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Enigmatic Turkish Airlines Flight TK183 to Caracas

Sean Goforth wrote the book  “Axis of Unity: Venezuela, Iran & the Threat to America”. In his book, he indicates that in 2008 a handful of U.S. congressmen began calling for Venezuela to be declared a state sponsor of terrorism. While this may raise awareness, political realities prevent legislative action. The “state sponsor” label would necessitate trade sanctions, and Venezuela supplies the United States with around 10 percent of its oil.’ Also, because of porous borders and a history of corruption among Venezuela’s military, Venezuela harbored FARC, a Colombian guerrilla group that was formed in 1964 as a Marxist movement, terrorists even prior to 1999. Threatening to crack down on FARC camps now risks giving the impression that the Chavez government is being targeted when previous administrations were not. If the United States labeled Venezuela a terrorism sponsor it would needlessly feed tensions between Venezuela and Colombia, a conflict which Chavez frequently cites as a potential staging ground for a U.S. invasion of Venezuela to seize the country’s oil.

The 2006 attempts to blow up the U.S. embassy, followed by frequent indications of Hezbollah’s activities in Venezuela, are Iranian deterrence at work. U.S. policymakers are aware of the threat, although they often refrain from acknowledging it because doing so would, in effect, be an admission that Iran has a lever to pull when it comes to U.S. foreign policy, and it may lead to public outcries to brand Venezuela a state sponsor of terrorism. As STRATFOR (A global security analyst firm) notes, “the threat is real” but it also “is not likely to be exercised.” Clear-cut evidence of Hezbollah’s presence serves as a warning to the U.S. intelligence community. Hezbollah is active in America’s backyard, and it is sending a message—Iran has global reach and an attack on Iran will bring retaliation not just in the Middle East.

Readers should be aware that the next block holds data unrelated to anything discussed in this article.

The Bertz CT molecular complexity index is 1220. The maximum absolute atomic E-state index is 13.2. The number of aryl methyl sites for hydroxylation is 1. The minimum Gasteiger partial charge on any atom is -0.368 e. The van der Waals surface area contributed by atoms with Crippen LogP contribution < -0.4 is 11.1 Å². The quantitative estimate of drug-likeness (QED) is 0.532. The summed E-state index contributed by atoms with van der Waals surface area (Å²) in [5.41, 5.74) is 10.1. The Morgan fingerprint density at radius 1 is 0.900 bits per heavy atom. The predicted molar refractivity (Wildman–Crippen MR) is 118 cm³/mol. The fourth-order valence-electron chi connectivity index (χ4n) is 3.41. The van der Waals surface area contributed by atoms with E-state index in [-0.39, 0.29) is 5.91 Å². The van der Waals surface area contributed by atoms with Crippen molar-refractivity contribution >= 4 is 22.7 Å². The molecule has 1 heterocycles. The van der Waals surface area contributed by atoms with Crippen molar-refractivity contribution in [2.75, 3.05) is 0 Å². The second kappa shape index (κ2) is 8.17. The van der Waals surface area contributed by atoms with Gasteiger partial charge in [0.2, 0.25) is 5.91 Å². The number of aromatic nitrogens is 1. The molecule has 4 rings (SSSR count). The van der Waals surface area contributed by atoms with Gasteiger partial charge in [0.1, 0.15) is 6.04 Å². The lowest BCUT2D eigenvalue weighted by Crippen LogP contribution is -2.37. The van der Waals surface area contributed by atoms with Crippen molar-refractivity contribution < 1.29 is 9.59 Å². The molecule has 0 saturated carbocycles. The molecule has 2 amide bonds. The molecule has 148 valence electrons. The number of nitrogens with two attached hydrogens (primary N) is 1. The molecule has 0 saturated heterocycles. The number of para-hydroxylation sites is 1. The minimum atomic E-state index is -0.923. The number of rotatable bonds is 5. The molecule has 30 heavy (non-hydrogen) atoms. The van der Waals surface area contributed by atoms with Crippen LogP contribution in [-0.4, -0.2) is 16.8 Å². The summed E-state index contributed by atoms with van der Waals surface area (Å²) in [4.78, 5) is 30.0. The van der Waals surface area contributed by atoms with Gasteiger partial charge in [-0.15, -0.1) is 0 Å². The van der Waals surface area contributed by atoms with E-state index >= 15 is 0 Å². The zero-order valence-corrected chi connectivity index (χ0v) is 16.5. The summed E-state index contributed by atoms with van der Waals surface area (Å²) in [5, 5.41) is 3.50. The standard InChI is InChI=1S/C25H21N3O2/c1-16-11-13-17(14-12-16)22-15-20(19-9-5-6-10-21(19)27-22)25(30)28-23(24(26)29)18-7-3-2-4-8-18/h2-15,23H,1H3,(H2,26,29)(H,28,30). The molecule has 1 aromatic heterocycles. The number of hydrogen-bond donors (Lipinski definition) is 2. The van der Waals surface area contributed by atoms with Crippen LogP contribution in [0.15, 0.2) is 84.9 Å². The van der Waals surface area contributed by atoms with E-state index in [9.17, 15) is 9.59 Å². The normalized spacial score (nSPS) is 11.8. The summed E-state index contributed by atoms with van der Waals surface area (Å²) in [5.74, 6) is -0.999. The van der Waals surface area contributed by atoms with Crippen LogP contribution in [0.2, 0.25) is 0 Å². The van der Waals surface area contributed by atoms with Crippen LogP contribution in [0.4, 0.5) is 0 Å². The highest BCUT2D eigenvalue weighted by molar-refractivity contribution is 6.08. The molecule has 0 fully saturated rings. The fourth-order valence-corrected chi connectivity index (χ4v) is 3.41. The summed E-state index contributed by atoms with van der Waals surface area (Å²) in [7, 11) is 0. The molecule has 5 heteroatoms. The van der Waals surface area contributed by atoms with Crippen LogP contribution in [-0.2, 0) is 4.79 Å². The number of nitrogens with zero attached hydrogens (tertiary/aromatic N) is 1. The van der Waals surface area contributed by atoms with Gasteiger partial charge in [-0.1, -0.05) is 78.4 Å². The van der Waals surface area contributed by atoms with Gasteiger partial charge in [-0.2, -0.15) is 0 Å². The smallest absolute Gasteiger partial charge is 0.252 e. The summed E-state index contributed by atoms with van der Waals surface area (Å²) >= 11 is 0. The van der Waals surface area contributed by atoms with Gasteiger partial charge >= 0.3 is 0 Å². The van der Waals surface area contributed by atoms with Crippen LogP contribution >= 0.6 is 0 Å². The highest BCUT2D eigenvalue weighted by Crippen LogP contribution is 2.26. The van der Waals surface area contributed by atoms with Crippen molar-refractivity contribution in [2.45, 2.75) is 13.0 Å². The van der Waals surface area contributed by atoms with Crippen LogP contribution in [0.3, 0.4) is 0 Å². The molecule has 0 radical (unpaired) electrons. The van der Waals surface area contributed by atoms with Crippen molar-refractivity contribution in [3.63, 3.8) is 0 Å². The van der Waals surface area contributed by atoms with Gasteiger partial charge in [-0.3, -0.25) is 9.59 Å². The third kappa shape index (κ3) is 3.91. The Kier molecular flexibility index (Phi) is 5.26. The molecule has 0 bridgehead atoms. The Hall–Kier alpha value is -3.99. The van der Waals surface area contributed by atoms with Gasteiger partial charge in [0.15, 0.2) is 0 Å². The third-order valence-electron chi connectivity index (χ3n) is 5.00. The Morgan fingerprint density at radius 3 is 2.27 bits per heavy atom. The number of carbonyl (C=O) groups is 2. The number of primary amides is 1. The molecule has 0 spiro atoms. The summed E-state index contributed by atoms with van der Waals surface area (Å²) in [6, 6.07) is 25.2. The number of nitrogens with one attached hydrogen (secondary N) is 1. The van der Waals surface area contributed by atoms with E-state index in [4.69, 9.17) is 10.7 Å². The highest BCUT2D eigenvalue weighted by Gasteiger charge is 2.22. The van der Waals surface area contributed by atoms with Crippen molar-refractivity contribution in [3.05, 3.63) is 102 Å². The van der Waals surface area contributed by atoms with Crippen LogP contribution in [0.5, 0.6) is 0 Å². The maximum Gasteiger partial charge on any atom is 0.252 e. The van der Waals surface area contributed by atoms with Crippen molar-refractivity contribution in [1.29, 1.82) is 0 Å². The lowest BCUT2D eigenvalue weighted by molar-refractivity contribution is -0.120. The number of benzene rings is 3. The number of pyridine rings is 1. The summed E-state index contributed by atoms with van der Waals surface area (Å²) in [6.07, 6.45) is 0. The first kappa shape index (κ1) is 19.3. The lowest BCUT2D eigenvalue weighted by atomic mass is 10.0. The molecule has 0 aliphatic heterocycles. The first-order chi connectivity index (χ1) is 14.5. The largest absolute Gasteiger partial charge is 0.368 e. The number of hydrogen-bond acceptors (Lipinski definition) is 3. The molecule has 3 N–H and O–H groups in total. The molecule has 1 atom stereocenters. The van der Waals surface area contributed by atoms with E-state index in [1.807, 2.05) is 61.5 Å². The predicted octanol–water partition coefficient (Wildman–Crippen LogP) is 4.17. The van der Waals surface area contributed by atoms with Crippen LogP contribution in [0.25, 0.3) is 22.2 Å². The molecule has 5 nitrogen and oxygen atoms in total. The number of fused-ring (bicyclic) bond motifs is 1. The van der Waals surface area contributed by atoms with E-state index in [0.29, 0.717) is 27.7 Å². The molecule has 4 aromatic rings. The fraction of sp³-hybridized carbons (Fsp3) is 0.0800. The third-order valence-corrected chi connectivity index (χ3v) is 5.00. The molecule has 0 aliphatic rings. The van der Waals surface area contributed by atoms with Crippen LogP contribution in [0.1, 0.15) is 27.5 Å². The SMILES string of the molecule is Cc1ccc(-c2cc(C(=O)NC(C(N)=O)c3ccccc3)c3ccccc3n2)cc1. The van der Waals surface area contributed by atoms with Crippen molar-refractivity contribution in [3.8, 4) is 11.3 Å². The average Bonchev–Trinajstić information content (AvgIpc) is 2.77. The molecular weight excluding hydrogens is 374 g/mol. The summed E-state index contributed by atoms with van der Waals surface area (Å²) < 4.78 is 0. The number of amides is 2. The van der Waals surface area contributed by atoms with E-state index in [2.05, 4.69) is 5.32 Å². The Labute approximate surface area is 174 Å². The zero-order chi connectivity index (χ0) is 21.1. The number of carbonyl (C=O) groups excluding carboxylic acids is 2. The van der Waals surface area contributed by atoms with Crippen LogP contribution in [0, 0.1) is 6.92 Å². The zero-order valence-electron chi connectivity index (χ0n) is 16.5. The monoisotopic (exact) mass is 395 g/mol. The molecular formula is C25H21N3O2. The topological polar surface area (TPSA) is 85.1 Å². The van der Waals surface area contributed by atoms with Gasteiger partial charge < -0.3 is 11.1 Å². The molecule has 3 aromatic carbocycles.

How exactly can Iran and Venezuela maintain such a high level of cooperation? Transit between the two countries has been made easier by direct flights. In March 2007 Iran Airlines inaugurated the Caracas-Damascus-Tehran route under the name Conviasa. The number of Iranians living in Venezuela consequently, increased from two hundred to more than two thousand in two years, largely thanks to the ease of direct travel, according to an Iranian businessman. Sympathetic portrayals of this nexus see this as a collaborative effort to develop infrastructure in Venezuela. But being the world’s only commercial air route to link two countries on the U.S. “state sponsors of terrorism” list to a lone third locale brought some suspicion. Charges arose that the flights were meant to transfer unsavory “people and things,” as one Western source put it.” Apparently, unlike other air carriers that try to woo customers on the basis of price or luxury accommodation, Conviasa’s key draw was being hassle-free. Very hassle-free, in fact. Security screening of passengers onboard Conviasa flights is lax or nonexistent. As the 2008 “Overview of Terrorist Activities in the Western Hemisphere” by the U.S. Department of Homeland Security (DHS) notes: “Passengers on these flights were not subject to immigration and customs controls at Simön Bolivar International Airport.” Not only is there no reliable passenger screening, but according to DHS, “Venezuelan citizenship, identity, and travel documents remained easy to obtain, making Venezuela a potentially attractive away station for terrorists.” This makes the route a near perfect artery for the direct transmission of terrorists between Latin America and the Middle East. Conviasa flights routinely raise eyebrows as new bits of intelligence trickle out. Reza Kahlili, a pseudonym of a member of the Revolutionary Guard who became a CIA informant, claimed that the Caracas-Damascus-Tehran “special flights” are integral to the creation of an Iranian terror network with global reach, bringing Iran’s presence a pace from America’s door. Kahlili also believes that the Conviasa flights carried Imad Mughniyeh from Iran to Caracas before his assassination in 2008. 47 Others share the opinion of the former CIA director Michael Hayden, who insisted, “These concerns are not just in the abstract. We saw people traveling who made us wonder. “Most recently, in August 2010, the State Department bemoaned the route. Weeks later, Representative Eliot L. Engel (D-NY), chairman of the Western Hemisphere subcommittee, said he was “very troubled” about the flights because “Iran is the largest supporter of terrorism of any country on the face of this earth.”